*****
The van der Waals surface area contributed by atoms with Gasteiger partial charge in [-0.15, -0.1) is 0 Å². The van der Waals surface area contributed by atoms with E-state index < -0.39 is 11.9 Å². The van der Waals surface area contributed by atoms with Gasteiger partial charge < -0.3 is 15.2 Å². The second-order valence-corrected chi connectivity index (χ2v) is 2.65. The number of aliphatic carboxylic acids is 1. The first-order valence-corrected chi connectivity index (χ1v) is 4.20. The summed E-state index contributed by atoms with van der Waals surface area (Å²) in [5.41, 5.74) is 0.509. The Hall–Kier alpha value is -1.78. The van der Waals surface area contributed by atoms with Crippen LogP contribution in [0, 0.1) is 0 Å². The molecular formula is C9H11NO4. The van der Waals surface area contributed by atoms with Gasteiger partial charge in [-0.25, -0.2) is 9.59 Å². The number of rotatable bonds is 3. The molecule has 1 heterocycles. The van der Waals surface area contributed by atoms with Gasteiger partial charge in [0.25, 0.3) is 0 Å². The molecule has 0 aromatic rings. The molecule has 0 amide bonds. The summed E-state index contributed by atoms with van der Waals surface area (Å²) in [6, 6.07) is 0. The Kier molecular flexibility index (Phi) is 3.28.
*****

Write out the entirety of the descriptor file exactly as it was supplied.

The van der Waals surface area contributed by atoms with Gasteiger partial charge in [-0.15, -0.1) is 0 Å². The van der Waals surface area contributed by atoms with E-state index < -0.39 is 11.9 Å². The van der Waals surface area contributed by atoms with Gasteiger partial charge < -0.3 is 15.2 Å². The second-order valence-corrected chi connectivity index (χ2v) is 2.65. The number of aliphatic carboxylic acids is 1. The first-order valence-corrected chi connectivity index (χ1v) is 4.20. The summed E-state index contributed by atoms with van der Waals surface area (Å²) in [5.41, 5.74) is 0.509. The Hall–Kier alpha value is -1.78. The van der Waals surface area contributed by atoms with Crippen LogP contribution in [0, 0.1) is 0 Å². The molecular formula is C9H11NO4. The van der Waals surface area contributed by atoms with Gasteiger partial charge in [-0.25, -0.2) is 9.59 Å². The number of rotatable bonds is 3. The molecule has 1 heterocycles. The van der Waals surface area contributed by atoms with Gasteiger partial charge in [0.25, 0.3) is 0 Å². The molecule has 0 aromatic rings. The molecule has 0 amide bonds. The summed E-state index contributed by atoms with van der Waals surface area (Å²) in [6, 6.07) is 0. The Kier molecular flexibility index (Phi) is 3.28.